NASA is crowdsourcing new technologies to hunt down asteroids, track astronauts' nutrition, send emails to the International Space Station, and discover new moons of Saturn.
The space agency has leveraged Topcoder's community of 630,000 data scientists, developers, and designers to build new solutions to help solve complex problems NASA faces. Some of these projects are slated to be deployed in the next year.
"Basically we started saying why can't we tap into the creativity and spirit of humanity to solve problems we care about?" Narinder Singh, president of topcoder and cofounder of parent company Appirio, told Fast Company. Topcoder's partnership with the Harvard NASA Tournament Lab has yielded thousands of submissions from more than 20 countries. In three years, members have been awarded $1.5 million from various governmental agencies, including NASA.
Some of the topcoder projects NASA is testing include:
Asteroid Data Hunter: NASA kicked off its Asteroid Data Hunter contest in March, offering $35,000 in awards to citizen scientists who can develop algorithms to identify asteroids. Singh said the project is moving on to its second phase August 11. "Not only are we improving the algorithm, we'll potentially create software around it," he added.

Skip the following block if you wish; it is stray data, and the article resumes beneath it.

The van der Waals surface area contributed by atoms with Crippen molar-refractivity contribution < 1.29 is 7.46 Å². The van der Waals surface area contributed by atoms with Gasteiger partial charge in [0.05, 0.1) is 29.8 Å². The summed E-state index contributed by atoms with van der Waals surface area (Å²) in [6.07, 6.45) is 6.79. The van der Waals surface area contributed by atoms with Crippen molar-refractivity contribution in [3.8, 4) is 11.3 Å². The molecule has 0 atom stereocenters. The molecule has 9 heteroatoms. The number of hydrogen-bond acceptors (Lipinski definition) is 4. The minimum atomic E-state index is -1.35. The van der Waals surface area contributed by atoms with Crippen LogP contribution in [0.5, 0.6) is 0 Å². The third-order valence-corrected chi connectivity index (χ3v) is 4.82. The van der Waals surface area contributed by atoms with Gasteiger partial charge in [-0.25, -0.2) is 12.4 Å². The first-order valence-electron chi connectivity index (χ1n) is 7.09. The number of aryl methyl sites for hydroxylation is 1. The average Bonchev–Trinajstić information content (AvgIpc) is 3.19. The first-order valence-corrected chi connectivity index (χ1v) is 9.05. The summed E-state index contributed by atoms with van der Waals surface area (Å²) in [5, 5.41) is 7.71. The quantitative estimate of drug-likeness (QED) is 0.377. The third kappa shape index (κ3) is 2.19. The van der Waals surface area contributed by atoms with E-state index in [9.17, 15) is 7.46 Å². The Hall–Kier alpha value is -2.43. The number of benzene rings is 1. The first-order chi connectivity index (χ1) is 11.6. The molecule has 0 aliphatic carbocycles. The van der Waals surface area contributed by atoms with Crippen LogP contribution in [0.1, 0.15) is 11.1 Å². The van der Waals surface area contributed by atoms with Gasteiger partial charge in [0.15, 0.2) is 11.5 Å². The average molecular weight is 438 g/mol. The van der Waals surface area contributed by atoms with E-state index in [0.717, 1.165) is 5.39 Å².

ISS Food Intake Tracker: You might recognize ISS FIT from its brief appearance at Apple's Worldwide Developer Conference back in June. The app helps monitor the diet of astronauts, who are susceptible to nutrient deficiencies and bone loss. NASA is still testing the prototype, but it's due to take flight to the International Space Station next spring.
Planetary Data Systems: The topcoder community is actively building algorithms to analyze imaging from Cassini, a spacecraft on a extended mission orbiting Saturn. The goal is to understand Saturn's ring composition and potentially find new moons. Results of this ongoing challenge will be announced in the fall.
Disruption Tolerant Networking: You might not think twice about dashing off emails here on planet Earth, but it's a challenge to beam that message 44,000 miles to the International Space Station. The topcoder community has spent the past year designing and implementing NASA's open-source Disruption Tolerant Networking Protocol, which converts data, such as email, to bundles, instead of packages, for more reliable and secure transmission. Topcoder is also hoping to use this technology to build a platform for astronauts to engage with people on Earth, Singh added.
NASA's not the only governmental agency to use topcoder's community for new tech solutions. In September, the Environmental Protection Agency will showcase the top two submissions for the ToxCast Prediction Challenge, which uses algorithms to predict the lowest doses in which chemicals cause adverse effects.